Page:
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Self-taught engineer designs Bush plane

First abuilt in 1996, Mountain Goat is faster, more maneuverable than Piper Super Cub

Posted: Monday, December 20, 2004

PALMER - Bill Montagne has swagger.

It comes with the territory. He's a self-taught aerodynamics engineer and test pilot who designed a plane for the Alaska Bush that he says can fly circles around the competition.

"Everybody right now is building planes with the same old technology. ... You end up with the same old junk airplane," Montagne says. "If you say I'm going to think completely out of the box, you can come up with something new - and that's what I did."

The Mountain Goat looks like a Piper Super Cub, but that's where the similarities end, Montagne says. His plane has a faster cruising speed, a lower stall speed and is more maneuverable than the Super Cub, loved by many Bush pilots in a state where gravel beaches and mountain glaciers are frequent landing sites.

The Mountain Goat is not in production or even certified by the Federal Aviation Administration yet. That lengthy and expensive process still lies ahead, and Montagne is still seeking investor dollars to pay for it.

But the Mountain Goat already has its fans. Peter de Ruyter, an aeronautical engineer and a designated engineering representative for the FAA, said he flew in the Mountain Goat three years ago in Livermore, Calif. De Ruyter, who has no financial stake in the project, was hired by some New York investors to evaluate the plane's performance.

"I know a good airplane from a bad one and I was certainly impressed with the handling ability, just everything about it," de Ruyter said of the Mountain Goat. "It is pretty remarkable. It's faster. It is more maneuverable than the Super Cub."

Montagne, 51, loves hunting and fishing, and decided he needed a Bush plane to get to wilderness. He looked at the Super Cub but felt it was outdated.

"The Super Cub has never evolved," he said. "Right now you buy a new airplane with 60-year-old technology. ... There's something wrong with that."

Montagne decided he'd come up with something better. He sent out a few hundred questionnaires to other Bush pilots asking them what they wanted in a plane. He started by improving the airfoil, the shape of the wing that provides lift. He said his design "has twice the lift and half the drag of anything in the world."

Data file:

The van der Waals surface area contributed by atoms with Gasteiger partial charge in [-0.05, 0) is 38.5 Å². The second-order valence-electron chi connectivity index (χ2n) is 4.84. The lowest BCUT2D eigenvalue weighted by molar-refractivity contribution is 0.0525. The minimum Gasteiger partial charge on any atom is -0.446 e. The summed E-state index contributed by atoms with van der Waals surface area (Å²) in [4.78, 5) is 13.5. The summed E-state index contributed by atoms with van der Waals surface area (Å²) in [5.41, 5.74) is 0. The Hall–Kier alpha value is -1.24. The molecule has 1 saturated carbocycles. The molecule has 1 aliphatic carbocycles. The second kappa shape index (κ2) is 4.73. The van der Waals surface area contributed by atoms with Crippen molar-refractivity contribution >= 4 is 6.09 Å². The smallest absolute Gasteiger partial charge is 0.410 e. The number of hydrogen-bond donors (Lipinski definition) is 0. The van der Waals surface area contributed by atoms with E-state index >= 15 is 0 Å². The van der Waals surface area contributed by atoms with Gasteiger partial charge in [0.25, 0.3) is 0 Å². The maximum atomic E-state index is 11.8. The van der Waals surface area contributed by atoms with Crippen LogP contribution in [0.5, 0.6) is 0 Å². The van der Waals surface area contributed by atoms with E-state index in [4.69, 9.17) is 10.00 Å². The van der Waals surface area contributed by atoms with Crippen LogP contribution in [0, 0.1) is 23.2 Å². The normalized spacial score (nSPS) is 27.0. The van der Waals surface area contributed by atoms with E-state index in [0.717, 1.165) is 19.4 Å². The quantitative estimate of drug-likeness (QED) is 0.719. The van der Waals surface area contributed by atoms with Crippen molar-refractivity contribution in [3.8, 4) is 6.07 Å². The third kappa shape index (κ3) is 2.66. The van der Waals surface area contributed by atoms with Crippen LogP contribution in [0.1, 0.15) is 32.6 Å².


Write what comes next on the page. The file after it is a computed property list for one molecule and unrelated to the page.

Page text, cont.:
He also used race car technology to improve the plane's exhaust system and air intake. A well-engineered air box allows the engine to breathe more air, which in turn increases horsepower. To make the plane safer, the Mountain Goat has a roll cage and seat belt harness, just like in race cars.

Montagne finished the Mountain Goat prototype in 1996 and spent the next three years refining it. On its first flight, he determined that the Mountain Goat would fly 15 mph slower than a Super Cub before it would lose lift and stall. The ability to fly slowly is valued by Bush pilots because it allows them to land and take off at slower speeds, using shorter runways.

"To get stall speed as low as he's got, you could nearly jump out of the airplane and not scratch yourself," de Ruyter said.

The perfected Mountain Goat cruises at between 159 mph and 162 mph - just under twice as fast as the Super Cub, Montagne said. It also needs much less runway to take off and land.

The plane can carry 1,250 pounds, including about 350 pounds of cargo behind the rear seat. That's about seven times the cargo capacity of the Super Cub, Montagne said.

Montagne senses he's on the verge of something big.

"This is revolutionary," he said.



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